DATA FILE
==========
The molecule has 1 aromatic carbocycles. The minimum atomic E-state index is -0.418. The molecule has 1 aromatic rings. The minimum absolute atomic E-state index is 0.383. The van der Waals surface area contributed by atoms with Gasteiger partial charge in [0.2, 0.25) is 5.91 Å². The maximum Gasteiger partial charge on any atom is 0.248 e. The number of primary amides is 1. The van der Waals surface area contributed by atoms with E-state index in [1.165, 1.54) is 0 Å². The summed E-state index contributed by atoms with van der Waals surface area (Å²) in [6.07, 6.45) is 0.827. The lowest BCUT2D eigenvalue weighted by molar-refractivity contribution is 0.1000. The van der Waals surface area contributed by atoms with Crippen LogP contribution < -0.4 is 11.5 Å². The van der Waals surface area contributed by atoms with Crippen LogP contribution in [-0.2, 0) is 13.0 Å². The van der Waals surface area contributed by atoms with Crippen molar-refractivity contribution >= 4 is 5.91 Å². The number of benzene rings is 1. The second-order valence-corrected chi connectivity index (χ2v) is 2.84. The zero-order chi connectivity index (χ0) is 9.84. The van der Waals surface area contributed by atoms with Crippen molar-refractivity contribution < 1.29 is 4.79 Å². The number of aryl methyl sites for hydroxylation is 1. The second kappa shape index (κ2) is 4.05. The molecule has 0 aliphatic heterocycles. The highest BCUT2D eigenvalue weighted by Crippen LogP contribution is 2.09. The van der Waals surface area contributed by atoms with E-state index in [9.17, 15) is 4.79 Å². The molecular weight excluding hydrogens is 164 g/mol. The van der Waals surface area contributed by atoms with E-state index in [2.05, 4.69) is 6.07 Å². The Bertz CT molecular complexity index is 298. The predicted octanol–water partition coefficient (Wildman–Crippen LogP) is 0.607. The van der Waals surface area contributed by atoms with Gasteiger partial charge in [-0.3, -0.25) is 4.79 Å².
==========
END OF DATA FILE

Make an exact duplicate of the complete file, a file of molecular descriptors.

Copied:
The molecule has 1 aromatic carbocycles. The minimum atomic E-state index is -0.418. The molecule has 1 aromatic rings. The minimum absolute atomic E-state index is 0.383. The van der Waals surface area contributed by atoms with Gasteiger partial charge in [0.2, 0.25) is 5.91 Å². The maximum Gasteiger partial charge on any atom is 0.248 e. The number of primary amides is 1. The van der Waals surface area contributed by atoms with E-state index in [1.165, 1.54) is 0 Å². The summed E-state index contributed by atoms with van der Waals surface area (Å²) in [6.07, 6.45) is 0.827. The lowest BCUT2D eigenvalue weighted by molar-refractivity contribution is 0.1000. The van der Waals surface area contributed by atoms with Crippen LogP contribution < -0.4 is 11.5 Å². The van der Waals surface area contributed by atoms with Crippen LogP contribution in [-0.2, 0) is 13.0 Å². The van der Waals surface area contributed by atoms with Crippen molar-refractivity contribution >= 4 is 5.91 Å². The number of benzene rings is 1. The second-order valence-corrected chi connectivity index (χ2v) is 2.84. The zero-order chi connectivity index (χ0) is 9.84. The van der Waals surface area contributed by atoms with Crippen molar-refractivity contribution < 1.29 is 4.79 Å². The number of aryl methyl sites for hydroxylation is 1. The second kappa shape index (κ2) is 4.05. The molecule has 0 aliphatic heterocycles. The highest BCUT2D eigenvalue weighted by Crippen LogP contribution is 2.09. The van der Waals surface area contributed by atoms with E-state index in [9.17, 15) is 4.79 Å². The molecular weight excluding hydrogens is 164 g/mol. The van der Waals surface area contributed by atoms with E-state index in [2.05, 4.69) is 6.07 Å². The Bertz CT molecular complexity index is 298. The predicted octanol–water partition coefficient (Wildman–Crippen LogP) is 0.607. The van der Waals surface area contributed by atoms with Gasteiger partial charge in [-0.3, -0.25) is 4.79 Å².